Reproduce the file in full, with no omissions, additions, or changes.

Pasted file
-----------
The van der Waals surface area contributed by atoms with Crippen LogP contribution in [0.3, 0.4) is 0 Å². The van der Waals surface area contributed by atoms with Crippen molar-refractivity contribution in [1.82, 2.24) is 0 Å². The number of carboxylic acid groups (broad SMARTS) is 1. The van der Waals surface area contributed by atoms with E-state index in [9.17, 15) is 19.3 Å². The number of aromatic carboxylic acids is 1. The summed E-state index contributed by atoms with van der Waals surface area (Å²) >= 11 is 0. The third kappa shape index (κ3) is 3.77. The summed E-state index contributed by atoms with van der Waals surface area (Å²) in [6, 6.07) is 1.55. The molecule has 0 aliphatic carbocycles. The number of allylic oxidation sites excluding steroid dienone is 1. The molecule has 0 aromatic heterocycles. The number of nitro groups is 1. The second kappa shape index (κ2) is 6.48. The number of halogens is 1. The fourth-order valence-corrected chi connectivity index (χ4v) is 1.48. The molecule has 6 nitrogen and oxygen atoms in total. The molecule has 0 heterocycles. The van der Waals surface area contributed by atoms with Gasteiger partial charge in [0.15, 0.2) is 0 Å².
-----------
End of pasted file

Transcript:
The van der Waals surface area contributed by atoms with Crippen LogP contribution in [0.3, 0.4) is 0 Å². The van der Waals surface area contributed by atoms with Crippen molar-refractivity contribution in [1.82, 2.24) is 0 Å². The number of carboxylic acid groups (broad SMARTS) is 1. The van der Waals surface area contributed by atoms with E-state index in [9.17, 15) is 19.3 Å². The number of aromatic carboxylic acids is 1. The summed E-state index contributed by atoms with van der Waals surface area (Å²) >= 11 is 0. The third kappa shape index (κ3) is 3.77. The summed E-state index contributed by atoms with van der Waals surface area (Å²) in [6, 6.07) is 1.55. The molecule has 0 aliphatic carbocycles. The number of allylic oxidation sites excluding steroid dienone is 1. The molecule has 0 aromatic heterocycles. The number of nitro groups is 1. The second kappa shape index (κ2) is 6.48. The number of halogens is 1. The fourth-order valence-corrected chi connectivity index (χ4v) is 1.48. The molecule has 6 nitrogen and oxygen atoms in total. The molecule has 0 heterocycles. The van der Waals surface area contributed by atoms with Gasteiger partial charge in [0.15, 0.2) is 0 Å².